Action, Fit & Finish — 8
I'm pretty sure the guitar was sitting in Sam Ash for quite awhile before I bought it. The strings were pretty old, and there was a lot of dead skin crusted on the fretboard. And I don't know whether it was the factory or Sam Ash, but when I got the guitar, it smelled like cat piss, which, to put it lightly, was a pretty gross. Other than that, the guitar was perfect. It plays really well. I never get hung up when I get to the higher frets like I do when I play my friend's Gibsons. The guitar was set up pretty well too, which was probably done by the guy in the store, but it was a nice plus not having to adjust the action when I bought it.

Features — 9
I bought this guitar on a trip to New York City in '09. According to the Fender website, the Robert Cray Strat was first introduced in 2003. It's a Mexican Strat, but for the longest time I just assumed that it was an American Strat because I didn't think there was any way in hell that a Mexican Strat could be THAT good. It's got 21 Medium Jumbo frets with a "60's C-Shaped" maple neck. The body's made of Alder and has a sexy tobacco burst on it (It also comes in silver and violet). It comes equipped with 3 Vintage Single-coil pickups. It's got a 5-position pickup blade, a volume knob, and tone controls for the middle and neck pickups. The bridge is a Vintage Fender string-thru body hardtail, and the tuners are also Vintage Fender tuners. The thing that really caught my attention though, was the rosewood fingerboard. I hate playing on maple fingerboards, but I love the sound of a Strat. I guess the only downside is the plastic volume and tone-control knobs, but those are easily replaceable.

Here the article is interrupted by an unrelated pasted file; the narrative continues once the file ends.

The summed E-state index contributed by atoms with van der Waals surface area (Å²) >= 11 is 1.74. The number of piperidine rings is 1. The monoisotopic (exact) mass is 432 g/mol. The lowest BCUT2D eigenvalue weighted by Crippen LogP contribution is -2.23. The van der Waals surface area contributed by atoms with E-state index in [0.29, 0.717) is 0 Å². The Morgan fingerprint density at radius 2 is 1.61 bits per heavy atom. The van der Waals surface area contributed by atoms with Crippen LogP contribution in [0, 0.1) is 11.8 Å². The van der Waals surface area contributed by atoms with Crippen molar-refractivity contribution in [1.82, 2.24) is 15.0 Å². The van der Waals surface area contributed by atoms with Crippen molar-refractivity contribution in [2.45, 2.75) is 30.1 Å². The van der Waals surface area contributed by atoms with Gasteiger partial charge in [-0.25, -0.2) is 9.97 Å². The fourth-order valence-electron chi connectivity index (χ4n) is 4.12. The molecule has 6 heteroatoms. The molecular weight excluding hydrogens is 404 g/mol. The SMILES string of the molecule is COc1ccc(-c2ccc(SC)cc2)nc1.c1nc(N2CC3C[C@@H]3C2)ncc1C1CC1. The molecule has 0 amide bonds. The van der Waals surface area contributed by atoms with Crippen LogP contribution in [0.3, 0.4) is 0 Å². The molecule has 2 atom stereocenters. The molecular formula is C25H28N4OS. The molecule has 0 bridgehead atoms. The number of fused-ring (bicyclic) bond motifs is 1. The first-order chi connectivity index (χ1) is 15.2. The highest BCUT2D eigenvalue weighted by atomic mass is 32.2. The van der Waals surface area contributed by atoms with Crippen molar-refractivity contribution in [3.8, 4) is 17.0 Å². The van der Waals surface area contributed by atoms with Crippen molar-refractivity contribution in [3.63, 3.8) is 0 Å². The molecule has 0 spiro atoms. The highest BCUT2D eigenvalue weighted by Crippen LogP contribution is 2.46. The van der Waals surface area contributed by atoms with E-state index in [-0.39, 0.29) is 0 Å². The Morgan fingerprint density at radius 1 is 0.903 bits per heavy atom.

2 comments sorted by best / new / date

    Here's what's great about this guitar: it keeps things simple and in the following combination: ~ '60s "C"-style neck with 9.5" flatter radius and jumbo frets, you can bend like crazy on this guitar (if that's your thing) and not fret out. Great rock, folk, or blues neck. ~ Hardtail, through-the-body stringing, rock solid bridge. If you break a string on this guitar, all the other strings will stay in tune because there is no tremolo on a hardtail strat. Stays in tune very well and open chords sound great. A more substantial, fundamental tone not possible on thinner-sounding, tremolo-equipped Strat. Palm-muting is a dream and if you do that even a little, you'll love this guitar. ~ Pickups are great low-impedence single coils that sound great and are perfect for this style of guitar. The Sunburst model is a great classic choice since the classic finishes are back, I like that better than the Inca Silver or Blue used on the other models. My only regret is that Fender doesn't offer a maple neck model and a few more finishes (for instance, Olympic White or Black).
    My Robert Cray Stratocaster is my Number 1 guitar in live and in studio settings. Having owned many guitars over the years I can honestly say that this guitar will stand up side by side with many much more expensive guitars. The neck fits the hand beautifully. The tone combo of jumbo frets,and rose wood fretboard and Custom Shop pickups make for a smooth, clear sound even with the volume knob all the way up. True classic Strat sound. Never have I had any problems with this guitar. It is built like a professional guitar despite it's Mexican heritage. On a scale of 1-10, I'd give this guitar a rating of 8.5! That says a helluva lot as I have been fortunate to have owned a few very expensive and very high quality guitars. R. Moore. Louisiana, USA PS... Kudos to the guys at Sam Ash on the setup... Great work!